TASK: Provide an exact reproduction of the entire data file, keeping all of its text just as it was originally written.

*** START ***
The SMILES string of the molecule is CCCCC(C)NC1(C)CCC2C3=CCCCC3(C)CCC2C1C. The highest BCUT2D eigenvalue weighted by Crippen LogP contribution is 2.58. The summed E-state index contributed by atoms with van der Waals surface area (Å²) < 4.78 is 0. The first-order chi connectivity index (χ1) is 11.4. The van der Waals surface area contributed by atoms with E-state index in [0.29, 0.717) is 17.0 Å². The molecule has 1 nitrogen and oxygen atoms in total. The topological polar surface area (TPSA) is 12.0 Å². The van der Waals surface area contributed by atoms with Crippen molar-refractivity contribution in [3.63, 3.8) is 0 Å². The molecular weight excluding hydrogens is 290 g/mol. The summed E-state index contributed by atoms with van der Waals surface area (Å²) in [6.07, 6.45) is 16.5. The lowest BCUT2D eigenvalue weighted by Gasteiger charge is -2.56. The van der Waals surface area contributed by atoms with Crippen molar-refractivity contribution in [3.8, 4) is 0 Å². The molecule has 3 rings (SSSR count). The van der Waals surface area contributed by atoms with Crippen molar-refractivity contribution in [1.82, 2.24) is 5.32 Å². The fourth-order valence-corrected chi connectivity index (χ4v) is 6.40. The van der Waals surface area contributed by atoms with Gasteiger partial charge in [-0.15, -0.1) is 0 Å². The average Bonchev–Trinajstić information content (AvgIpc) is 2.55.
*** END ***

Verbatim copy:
The SMILES string of the molecule is CCCCC(C)NC1(C)CCC2C3=CCCCC3(C)CCC2C1C. The highest BCUT2D eigenvalue weighted by Crippen LogP contribution is 2.58. The summed E-state index contributed by atoms with van der Waals surface area (Å²) < 4.78 is 0. The first-order chi connectivity index (χ1) is 11.4. The van der Waals surface area contributed by atoms with E-state index in [0.29, 0.717) is 17.0 Å². The molecule has 1 nitrogen and oxygen atoms in total. The topological polar surface area (TPSA) is 12.0 Å². The van der Waals surface area contributed by atoms with Crippen molar-refractivity contribution in [3.63, 3.8) is 0 Å². The molecular weight excluding hydrogens is 290 g/mol. The summed E-state index contributed by atoms with van der Waals surface area (Å²) in [6.07, 6.45) is 16.5. The lowest BCUT2D eigenvalue weighted by Gasteiger charge is -2.56. The van der Waals surface area contributed by atoms with Crippen molar-refractivity contribution in [3.8, 4) is 0 Å². The molecule has 3 rings (SSSR count). The van der Waals surface area contributed by atoms with Crippen molar-refractivity contribution in [1.82, 2.24) is 5.32 Å². The fourth-order valence-corrected chi connectivity index (χ4v) is 6.40. The van der Waals surface area contributed by atoms with Gasteiger partial charge in [-0.15, -0.1) is 0 Å². The average Bonchev–Trinajstić information content (AvgIpc) is 2.55.